According to the Bank of Israel, Between 2007 and 2009, there was a marked increase both in the share of domestic investors’ transactions out of total residential purchase transactions, and in their absolute number. The increase began even earlier in the center of the country, and moved gradually into the periphery. In 2011 and 2012, measures were taken to lower the worthwhileness of such purchases for investors. As a result, their activity declined markedly—at the end of 2012, the likelihood that an apartment was purchased by an investor was only about 90 percent of what it was before the measures were enacted.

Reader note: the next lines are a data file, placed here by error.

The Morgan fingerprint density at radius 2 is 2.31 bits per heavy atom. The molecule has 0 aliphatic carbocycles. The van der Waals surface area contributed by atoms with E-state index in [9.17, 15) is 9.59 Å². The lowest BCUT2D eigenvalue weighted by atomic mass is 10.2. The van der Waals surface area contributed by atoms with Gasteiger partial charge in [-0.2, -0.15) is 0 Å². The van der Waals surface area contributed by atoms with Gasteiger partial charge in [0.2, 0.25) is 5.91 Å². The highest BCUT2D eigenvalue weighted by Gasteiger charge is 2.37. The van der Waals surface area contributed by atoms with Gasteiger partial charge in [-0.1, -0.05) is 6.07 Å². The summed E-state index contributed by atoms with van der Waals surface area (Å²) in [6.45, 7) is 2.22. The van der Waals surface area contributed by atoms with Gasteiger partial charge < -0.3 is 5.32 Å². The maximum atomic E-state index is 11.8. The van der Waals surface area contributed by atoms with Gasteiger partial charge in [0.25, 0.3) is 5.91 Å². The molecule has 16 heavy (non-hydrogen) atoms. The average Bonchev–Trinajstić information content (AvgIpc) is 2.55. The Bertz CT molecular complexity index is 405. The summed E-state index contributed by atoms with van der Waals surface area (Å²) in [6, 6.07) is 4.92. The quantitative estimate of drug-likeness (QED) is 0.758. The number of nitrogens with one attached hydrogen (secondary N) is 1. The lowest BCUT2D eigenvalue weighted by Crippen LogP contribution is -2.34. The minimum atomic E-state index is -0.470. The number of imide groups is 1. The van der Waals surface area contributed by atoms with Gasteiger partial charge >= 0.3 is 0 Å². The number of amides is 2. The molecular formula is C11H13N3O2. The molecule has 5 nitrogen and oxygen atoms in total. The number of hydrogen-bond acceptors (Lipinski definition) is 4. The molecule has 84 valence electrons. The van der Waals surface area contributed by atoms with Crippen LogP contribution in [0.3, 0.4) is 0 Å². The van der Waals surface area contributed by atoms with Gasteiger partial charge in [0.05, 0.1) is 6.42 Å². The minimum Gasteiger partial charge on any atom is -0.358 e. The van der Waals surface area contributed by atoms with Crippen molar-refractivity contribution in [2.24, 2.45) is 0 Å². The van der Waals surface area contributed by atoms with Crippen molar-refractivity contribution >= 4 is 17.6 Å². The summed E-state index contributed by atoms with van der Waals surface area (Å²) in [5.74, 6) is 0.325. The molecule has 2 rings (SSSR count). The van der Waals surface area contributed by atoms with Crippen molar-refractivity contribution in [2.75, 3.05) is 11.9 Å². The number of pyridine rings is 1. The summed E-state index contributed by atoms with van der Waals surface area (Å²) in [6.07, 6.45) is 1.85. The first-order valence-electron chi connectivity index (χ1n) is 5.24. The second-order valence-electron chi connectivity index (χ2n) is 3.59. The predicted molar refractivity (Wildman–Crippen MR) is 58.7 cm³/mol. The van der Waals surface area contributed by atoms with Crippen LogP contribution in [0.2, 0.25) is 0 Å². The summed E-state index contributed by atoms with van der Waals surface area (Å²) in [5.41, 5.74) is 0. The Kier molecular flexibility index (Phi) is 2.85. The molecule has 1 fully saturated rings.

Investors purchase relatively small homes, and this pattern has strengthened over time. They do not prefer homes in neighborhoods with a particular socioeconomic background, and the prices they pay are similar to the prices paid by other purchasers for similar homes. When the yield on renting an apartment increases by one percentage point, the likelihood that a given home will be bought by a domestic investor rather than by another purchaser increases by about 22 percent. When the interest rate rises by one percentage point, the likelihood declines by about 8 percent.
“In Israel, real estate continues to be a sound investment, whether from Yechiel Michael Lichtenstein, big developers or foreigners,” said Ron Hershco, a real estate investor.